Growers and marketers should also know that tomatoes should never be stored below 55º F, or chilling injury of the fruit will be noticed. The fruit will develop pock marks or pits on the fruit exterior which will lead to premature rotting. Always store tomatoes at room temperature and never refrigerate them in the marketplace.
Cucumbers are ready to harvest when the rind is a dark green color (before they turn light green or white). The seeds should be small and immature. Mature seeds will result in the flesh being woody. Slicing types produce larger and longer fruits than pickling types which can be harvested as small two- to three-inch-long fruits. Older slicing varieties are more susceptible to bitterness, due to a compound called cucurbitacin, produced close to the stem end of the fruit and concentrated just under the peel. Hot weather brings out the bitterness.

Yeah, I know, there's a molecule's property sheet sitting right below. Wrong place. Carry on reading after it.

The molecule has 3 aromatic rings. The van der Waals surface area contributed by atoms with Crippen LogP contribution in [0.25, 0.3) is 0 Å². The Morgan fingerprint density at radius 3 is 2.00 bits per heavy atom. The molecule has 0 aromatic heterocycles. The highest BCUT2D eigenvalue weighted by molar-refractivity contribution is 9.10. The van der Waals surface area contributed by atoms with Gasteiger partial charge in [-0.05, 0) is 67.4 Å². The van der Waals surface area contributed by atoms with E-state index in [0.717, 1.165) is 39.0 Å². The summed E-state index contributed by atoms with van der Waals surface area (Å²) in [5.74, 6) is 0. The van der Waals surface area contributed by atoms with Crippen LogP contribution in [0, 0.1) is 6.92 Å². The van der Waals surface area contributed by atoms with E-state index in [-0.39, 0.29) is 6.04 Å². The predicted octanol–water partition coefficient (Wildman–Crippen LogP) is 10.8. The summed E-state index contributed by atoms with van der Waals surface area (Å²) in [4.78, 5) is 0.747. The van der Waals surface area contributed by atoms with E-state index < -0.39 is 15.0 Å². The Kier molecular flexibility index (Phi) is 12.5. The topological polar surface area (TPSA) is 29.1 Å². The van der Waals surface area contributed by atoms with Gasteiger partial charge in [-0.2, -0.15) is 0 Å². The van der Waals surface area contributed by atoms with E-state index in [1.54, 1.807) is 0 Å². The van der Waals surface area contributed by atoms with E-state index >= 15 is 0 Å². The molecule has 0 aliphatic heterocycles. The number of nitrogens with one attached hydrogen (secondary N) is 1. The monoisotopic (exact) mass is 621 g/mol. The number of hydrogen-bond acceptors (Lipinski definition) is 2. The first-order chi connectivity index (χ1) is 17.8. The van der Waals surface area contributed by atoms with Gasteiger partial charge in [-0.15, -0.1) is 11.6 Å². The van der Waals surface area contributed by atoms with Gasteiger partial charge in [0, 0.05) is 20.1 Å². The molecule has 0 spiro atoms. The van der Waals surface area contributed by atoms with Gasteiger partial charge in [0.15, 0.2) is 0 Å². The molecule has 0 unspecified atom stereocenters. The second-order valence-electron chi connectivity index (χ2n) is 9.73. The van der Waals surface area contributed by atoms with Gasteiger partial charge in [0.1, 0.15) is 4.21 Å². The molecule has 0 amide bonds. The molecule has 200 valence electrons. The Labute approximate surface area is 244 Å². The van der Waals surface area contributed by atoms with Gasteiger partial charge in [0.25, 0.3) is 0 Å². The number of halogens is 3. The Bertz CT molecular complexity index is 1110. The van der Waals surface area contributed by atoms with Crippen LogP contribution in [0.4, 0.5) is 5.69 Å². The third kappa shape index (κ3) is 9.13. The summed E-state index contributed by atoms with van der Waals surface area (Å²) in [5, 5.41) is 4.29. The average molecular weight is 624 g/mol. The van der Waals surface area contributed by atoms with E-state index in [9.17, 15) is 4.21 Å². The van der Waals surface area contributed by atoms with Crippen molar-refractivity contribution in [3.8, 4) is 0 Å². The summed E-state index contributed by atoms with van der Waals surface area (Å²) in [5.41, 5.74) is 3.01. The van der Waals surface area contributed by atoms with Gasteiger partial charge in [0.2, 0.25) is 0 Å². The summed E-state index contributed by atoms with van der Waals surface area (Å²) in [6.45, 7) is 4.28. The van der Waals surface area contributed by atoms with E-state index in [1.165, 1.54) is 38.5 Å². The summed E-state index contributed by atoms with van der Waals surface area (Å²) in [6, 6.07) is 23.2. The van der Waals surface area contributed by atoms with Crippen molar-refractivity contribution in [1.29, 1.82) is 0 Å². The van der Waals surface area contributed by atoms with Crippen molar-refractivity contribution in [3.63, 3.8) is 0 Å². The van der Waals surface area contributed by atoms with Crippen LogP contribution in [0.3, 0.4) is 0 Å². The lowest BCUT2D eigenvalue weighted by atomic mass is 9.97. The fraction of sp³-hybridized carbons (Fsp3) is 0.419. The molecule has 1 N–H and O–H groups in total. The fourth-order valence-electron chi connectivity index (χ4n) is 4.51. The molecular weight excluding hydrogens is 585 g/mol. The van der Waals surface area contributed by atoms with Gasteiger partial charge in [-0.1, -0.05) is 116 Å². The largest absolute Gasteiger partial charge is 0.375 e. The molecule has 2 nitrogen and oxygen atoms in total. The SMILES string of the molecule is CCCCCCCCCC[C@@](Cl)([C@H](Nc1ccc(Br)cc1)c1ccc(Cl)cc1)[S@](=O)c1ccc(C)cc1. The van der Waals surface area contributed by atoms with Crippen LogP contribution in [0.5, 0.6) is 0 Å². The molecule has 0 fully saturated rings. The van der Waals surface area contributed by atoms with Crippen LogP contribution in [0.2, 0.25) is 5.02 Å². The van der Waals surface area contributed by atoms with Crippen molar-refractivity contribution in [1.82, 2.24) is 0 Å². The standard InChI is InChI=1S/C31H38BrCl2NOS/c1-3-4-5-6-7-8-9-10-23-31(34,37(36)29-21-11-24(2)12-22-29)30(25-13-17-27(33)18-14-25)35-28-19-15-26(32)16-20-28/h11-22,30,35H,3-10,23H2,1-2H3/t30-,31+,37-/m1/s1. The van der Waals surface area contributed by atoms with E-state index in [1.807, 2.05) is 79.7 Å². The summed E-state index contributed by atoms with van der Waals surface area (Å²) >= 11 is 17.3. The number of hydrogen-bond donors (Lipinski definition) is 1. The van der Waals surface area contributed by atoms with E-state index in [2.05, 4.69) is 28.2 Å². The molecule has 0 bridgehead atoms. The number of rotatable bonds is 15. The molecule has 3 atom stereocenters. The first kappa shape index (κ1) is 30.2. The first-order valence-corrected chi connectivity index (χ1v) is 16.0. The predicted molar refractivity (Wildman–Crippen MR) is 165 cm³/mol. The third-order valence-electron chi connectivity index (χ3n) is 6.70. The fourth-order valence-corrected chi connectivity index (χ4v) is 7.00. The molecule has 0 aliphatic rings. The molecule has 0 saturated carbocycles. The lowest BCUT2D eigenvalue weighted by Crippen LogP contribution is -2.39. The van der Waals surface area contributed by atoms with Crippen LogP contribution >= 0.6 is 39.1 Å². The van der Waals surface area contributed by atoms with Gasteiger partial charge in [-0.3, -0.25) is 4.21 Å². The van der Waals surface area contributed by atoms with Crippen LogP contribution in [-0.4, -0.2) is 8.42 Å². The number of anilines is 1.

Gynoecious hybrids (varieties that produce only female flowers) should be used to produce more fruits. Included in the seed packet with the gynoecious variety is a non-gynoecious type that produces both male and female flowers, so it can pollinate the gynoecious hybrid. Gynoecious hybrids generally are not bitter.
Muskmelons (not cantaloupes) are harvested when the sugar content of the melon increases and the musky odor of the fruit is detected. They are also harvested at the “full slip” stage of maturity when the stem end of the fruit detaches from the vine with slight thumb pressure. If one has to yank the fruit from the vine, leaving part of the stem attached to the fruit, the melon is immature and will not be sweet. Melons will not increase in sugar content after they are picked.